If it feels like your favorite on-hiatus TV drama is taking forever to return for a new season, it’s not because the creator/showrunners are wasting time, that’s for sure.
That was the key takeaway from a Saturday afternoon panel, “UnSeasonably: A Look at Breaking the Traditional TV Season,” at the ATX Television Festival featuring showrunners from FX’s “Fargo” (Noah Hawley), “House of Cards” (Beau Willimon), CBS’s “Extant” (Mickey Fisher) and BBC America’s “Orphan Black” (Graeme Manson).
The panel, moderated by Hollywood Reporter’s Tim Goodman, got off to an unfortunate start when he noted the panel was “Very diverse” (in terms of network outlets), a strange thing to say on a stage where five white men were holding court.
Nevertheless, the panel got back on track on issues such as how writer/creators maintain quality on their respective shows, how they keep audiences interested in the long breaks between seasons (for “Fargo,” for instance, fans will have waited about 18 months before the second season premiere) and whether extra web-only content is worth the hassle.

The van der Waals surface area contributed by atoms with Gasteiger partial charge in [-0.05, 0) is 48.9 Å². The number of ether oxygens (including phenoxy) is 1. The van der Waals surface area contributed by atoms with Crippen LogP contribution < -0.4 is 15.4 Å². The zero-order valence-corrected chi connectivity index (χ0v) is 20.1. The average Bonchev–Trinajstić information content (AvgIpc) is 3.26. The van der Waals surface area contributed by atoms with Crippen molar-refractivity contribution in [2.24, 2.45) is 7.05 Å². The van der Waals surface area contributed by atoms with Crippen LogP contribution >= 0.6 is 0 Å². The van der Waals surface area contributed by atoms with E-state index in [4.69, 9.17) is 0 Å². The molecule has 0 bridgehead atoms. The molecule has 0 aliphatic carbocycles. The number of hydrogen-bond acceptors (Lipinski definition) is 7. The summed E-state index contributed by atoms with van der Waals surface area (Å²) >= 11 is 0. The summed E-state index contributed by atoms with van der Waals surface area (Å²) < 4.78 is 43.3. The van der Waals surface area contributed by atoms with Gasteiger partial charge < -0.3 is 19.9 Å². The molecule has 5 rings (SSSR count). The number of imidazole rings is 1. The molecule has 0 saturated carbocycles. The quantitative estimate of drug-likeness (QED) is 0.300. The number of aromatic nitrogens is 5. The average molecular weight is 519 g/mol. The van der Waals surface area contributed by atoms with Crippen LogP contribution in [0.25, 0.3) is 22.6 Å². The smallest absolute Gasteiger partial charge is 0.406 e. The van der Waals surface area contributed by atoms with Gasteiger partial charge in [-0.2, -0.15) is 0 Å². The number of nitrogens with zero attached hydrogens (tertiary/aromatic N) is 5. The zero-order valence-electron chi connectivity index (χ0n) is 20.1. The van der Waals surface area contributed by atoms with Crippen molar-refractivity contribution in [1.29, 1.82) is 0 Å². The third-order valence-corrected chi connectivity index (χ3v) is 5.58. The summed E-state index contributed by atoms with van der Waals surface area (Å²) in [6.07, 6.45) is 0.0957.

All seemed concerned about the glut of quality shows and the limited time their audiences have to enjoy all the great shows available (“We’re gonna need a bigger DVR, right?” Hawley said), but insisted that the best use of their time is not social media or extra content but focusing on making their shows stand out in the crowd.
“(Fans) will crawl over broken glass to watch something they love on this age,” Hawley said.
Willimon of “House of Cards” said that TV fans are hoping for instant gratification with their favorite TV shows, but that no matter how you do it, it still takes about a year to put together a quality season of television, though the formats are breaking down to allow for non-traditional TV seasons with varying episode lengths.
They all agreed that good shows can still follow the lead of “Breaking Bad” by being discovered by fans into their second or third season with online streaming and word of mouth.
But the challenge of making a great show consistently is so great that the thought of making extra content is worrisome, especially for dramas (which aren’t as viral online as short-form TV comedy). Manson said that a new “Orphan Black” comic has been a tough challenge because it requires extra attention and is always in danger of stepping on the show’s toes.
It’s a similar challenge when it comes to marketing — Willimon handles a lot of “House of Cards” marketing tasks himself (such as writing the Netflix episode descriptions), but ultimately, the most attention must be paid on the show itself.
“You don’t want to put anything out that’s not as good as the show itself,” he said. “And you want to focus on the main course.”